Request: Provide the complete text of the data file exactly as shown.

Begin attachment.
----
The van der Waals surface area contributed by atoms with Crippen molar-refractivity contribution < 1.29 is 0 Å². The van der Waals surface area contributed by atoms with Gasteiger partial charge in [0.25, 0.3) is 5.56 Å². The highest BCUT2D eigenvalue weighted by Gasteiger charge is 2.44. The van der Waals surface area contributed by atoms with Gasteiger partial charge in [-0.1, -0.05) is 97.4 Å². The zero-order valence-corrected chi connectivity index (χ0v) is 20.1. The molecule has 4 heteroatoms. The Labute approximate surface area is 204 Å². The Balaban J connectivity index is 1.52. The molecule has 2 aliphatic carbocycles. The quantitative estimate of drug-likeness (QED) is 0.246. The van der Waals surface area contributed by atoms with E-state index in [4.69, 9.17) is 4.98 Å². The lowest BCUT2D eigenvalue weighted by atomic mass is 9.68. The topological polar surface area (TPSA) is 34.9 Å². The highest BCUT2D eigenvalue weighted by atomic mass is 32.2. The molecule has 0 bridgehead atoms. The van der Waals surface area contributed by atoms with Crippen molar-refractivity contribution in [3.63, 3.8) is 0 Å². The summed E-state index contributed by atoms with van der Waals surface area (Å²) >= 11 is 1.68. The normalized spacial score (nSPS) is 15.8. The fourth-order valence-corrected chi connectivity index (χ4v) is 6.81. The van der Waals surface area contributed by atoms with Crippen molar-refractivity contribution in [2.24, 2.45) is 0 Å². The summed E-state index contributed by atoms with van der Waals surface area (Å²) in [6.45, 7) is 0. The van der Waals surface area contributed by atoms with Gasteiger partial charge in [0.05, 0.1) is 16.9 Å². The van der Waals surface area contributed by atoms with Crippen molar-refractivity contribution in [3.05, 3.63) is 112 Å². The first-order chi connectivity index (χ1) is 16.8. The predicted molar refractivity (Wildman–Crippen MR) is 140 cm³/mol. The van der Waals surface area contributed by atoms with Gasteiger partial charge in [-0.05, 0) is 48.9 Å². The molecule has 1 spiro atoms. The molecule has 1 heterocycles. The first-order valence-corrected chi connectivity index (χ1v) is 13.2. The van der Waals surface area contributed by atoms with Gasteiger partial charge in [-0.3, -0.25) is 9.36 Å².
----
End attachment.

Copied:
The van der Waals surface area contributed by atoms with Crippen molar-refractivity contribution < 1.29 is 0 Å². The van der Waals surface area contributed by atoms with Gasteiger partial charge in [0.25, 0.3) is 5.56 Å². The highest BCUT2D eigenvalue weighted by Gasteiger charge is 2.44. The van der Waals surface area contributed by atoms with Gasteiger partial charge in [-0.1, -0.05) is 97.4 Å². The zero-order valence-corrected chi connectivity index (χ0v) is 20.1. The molecule has 4 heteroatoms. The Labute approximate surface area is 204 Å². The Balaban J connectivity index is 1.52. The molecule has 2 aliphatic carbocycles. The quantitative estimate of drug-likeness (QED) is 0.246. The van der Waals surface area contributed by atoms with E-state index in [4.69, 9.17) is 4.98 Å². The lowest BCUT2D eigenvalue weighted by atomic mass is 9.68. The topological polar surface area (TPSA) is 34.9 Å². The highest BCUT2D eigenvalue weighted by atomic mass is 32.2. The molecule has 0 bridgehead atoms. The van der Waals surface area contributed by atoms with Crippen molar-refractivity contribution in [3.63, 3.8) is 0 Å². The summed E-state index contributed by atoms with van der Waals surface area (Å²) >= 11 is 1.68. The normalized spacial score (nSPS) is 15.8. The fourth-order valence-corrected chi connectivity index (χ4v) is 6.81. The van der Waals surface area contributed by atoms with Crippen molar-refractivity contribution in [2.24, 2.45) is 0 Å². The summed E-state index contributed by atoms with van der Waals surface area (Å²) in [6.45, 7) is 0. The van der Waals surface area contributed by atoms with Gasteiger partial charge in [0.05, 0.1) is 16.9 Å². The van der Waals surface area contributed by atoms with Crippen molar-refractivity contribution in [3.05, 3.63) is 112 Å². The first-order chi connectivity index (χ1) is 16.8. The predicted molar refractivity (Wildman–Crippen MR) is 140 cm³/mol. The van der Waals surface area contributed by atoms with Gasteiger partial charge in [-0.05, 0) is 48.9 Å². The molecule has 1 spiro atoms. The molecule has 1 heterocycles. The first-order valence-corrected chi connectivity index (χ1v) is 13.2. The van der Waals surface area contributed by atoms with Gasteiger partial charge in [-0.3, -0.25) is 9.36 Å².